Epistolary Fantasy: What Would Rahm Write?

It’s not easy to top Rabbi Yakov Litzman, a Knesset member representing the United Torah Judaism party and now the de facto head of Israel’s health ministry, in the silliness department. He is the one who objected to the term “swine flu,” not, mind you, on grounds that swine do not seem to be particularly involved at this point in the transmission of the virus, but because the word “swine” is offensive to Jews and Muslims alike. We should, he went on to say, call it “Mexican flu.”

It took Mexico exactly one day to register a formal complaint with Israel’s Foreign Ministry.

Litzman is thought by some to be a brilliant scholar, an admirable attainment that apparently does not correlate with smarts or sensitivity. But in the race to the bottom, he has some stiff competition from his Knesset colleague, National Union chairman Yaakov Katz, who last month sent — and whose aide released to The Jerusalem Post — a rather embarrassing letter to Rahm Emanuel, the White House chief of staff.

According to Katz, Emanuel had told an unnamed American Jewish leader — and we don’t know whether this is anything more than hearsay — that “in the next four years, there will be a peace agreement with the Palestinians on the basis of two states for two peoples, and it does not matter to us who is the prime minister.”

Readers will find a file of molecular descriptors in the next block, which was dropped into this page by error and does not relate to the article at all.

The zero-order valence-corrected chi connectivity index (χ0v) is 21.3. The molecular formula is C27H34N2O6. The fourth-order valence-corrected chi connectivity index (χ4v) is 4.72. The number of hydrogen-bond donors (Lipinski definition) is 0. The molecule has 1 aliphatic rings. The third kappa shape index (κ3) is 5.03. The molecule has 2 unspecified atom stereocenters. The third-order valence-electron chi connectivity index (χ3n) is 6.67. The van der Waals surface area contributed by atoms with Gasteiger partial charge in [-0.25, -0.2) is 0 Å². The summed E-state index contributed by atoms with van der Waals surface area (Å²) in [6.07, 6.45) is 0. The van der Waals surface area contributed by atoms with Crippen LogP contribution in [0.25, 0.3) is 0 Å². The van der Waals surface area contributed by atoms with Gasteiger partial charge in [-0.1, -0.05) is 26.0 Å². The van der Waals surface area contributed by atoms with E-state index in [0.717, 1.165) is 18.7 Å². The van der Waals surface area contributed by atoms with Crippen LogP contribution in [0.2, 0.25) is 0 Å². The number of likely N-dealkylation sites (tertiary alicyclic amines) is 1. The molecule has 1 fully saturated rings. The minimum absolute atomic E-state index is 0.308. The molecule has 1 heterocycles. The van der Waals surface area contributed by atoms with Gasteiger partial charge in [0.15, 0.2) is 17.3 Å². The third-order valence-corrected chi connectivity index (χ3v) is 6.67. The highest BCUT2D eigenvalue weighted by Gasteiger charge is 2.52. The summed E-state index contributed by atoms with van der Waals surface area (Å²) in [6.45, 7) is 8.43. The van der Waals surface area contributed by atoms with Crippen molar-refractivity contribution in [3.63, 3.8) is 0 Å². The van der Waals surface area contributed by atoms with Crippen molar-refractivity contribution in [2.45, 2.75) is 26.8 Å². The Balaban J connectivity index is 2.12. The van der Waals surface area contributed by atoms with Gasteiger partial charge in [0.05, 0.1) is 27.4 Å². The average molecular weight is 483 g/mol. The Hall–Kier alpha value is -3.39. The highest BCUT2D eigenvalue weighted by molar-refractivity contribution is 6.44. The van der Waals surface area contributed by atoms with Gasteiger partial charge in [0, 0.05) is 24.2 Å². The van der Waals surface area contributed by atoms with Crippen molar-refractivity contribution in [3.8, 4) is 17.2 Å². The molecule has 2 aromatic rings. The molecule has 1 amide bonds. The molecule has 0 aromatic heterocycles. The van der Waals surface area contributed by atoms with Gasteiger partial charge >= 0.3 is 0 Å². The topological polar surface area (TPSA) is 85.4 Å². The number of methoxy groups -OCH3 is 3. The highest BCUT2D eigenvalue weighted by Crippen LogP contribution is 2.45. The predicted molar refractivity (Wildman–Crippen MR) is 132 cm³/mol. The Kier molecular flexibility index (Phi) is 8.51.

Katz, who is adamantly opposed to a two-state solution, responded as follows: “For many Israelis, this report is a cause for worry because it reveals a condescending attitude toward our prime minister and Israeli public opinion. This is an attitude that Israel does not expect from a real friend such as the U.S., and all the more so from an Israeli Jew who has succeeded in being appointed White House chief of staff.”

In his letter, Katz urged Emanuel to follow the example of the biblical Queen Esther, who used her place in Persia’s royal court to benefit her people. Quoting from the Book of Esther, Katz instructed Emanuel, “if you remain silent at this time, relief and deliverance for the Jews will arise from another place, but you and your father’s family will perish. And who knows but that you have come to royal position for such a time as this?”

I cannot suppress the desire to imagine Emanuel’s response. Herewith, several possibilities:

Written by

Leonard Fein

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Epistolary Fantasy: What Would Rahm Write?

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